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Aminoglycosides: Molecular Insights on the Recognition of RNA and Aminoglycoside Mimics

Author(s): Maruthi Chittapragada | Sarah Roberts | Young Wan Ham

Journal: Perspectives in Medicinal Chemistry
ISSN 1177-391X

Volume: 2009;
Issue: 3;
Start page: 21;
Date: 2009;
Original page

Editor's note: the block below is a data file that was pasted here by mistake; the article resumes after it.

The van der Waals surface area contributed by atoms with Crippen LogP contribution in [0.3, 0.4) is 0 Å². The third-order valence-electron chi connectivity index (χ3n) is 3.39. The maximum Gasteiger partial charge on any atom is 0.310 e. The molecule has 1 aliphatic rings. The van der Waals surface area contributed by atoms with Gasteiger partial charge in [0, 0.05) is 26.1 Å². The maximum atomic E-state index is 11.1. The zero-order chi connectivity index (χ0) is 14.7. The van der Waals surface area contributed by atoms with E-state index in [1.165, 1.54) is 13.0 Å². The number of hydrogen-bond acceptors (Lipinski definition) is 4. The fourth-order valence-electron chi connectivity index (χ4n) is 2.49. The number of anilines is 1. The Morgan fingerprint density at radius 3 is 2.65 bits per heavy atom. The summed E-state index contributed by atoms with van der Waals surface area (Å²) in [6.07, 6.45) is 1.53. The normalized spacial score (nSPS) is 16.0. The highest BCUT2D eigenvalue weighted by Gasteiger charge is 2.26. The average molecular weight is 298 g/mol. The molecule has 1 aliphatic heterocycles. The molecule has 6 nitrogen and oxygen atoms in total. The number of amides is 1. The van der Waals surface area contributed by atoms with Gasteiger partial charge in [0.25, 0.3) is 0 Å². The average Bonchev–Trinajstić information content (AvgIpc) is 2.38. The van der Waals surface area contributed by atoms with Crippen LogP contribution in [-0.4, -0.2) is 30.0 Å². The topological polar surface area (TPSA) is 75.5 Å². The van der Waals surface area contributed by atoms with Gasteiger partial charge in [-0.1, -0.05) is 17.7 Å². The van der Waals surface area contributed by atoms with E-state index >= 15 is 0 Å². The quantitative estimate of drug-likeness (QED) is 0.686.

RNA is increasingly recognized for its significant functions in biological systems and has recently become an important molecular target for therapeutics development. Aminoglycosides, a large class of clinically significant antibiotics, exert their biological functions by binding to prokaryotic ribosomal RNA (rRNA) and interfering with protein translation, resulting in bacterial cell death. They are also known to bind to viral mRNAs such as HIV-1 RRE and TAR. Consequently, aminoglycosides are accepted as the single most important model in understanding the principles that govern small molecule-RNA recognition, which is essential for the development of novel antibacterial, antiviral or even anti-oncogenic agents. This review outlines the chemical structures and mechanisms of molecular recognition and antibacterial activity of aminoglycosides and various aminoglycoside mimics that have recently been devised to improve biological efficacy, binding affinity and selectivity, or to circumvent bacterial resistance.

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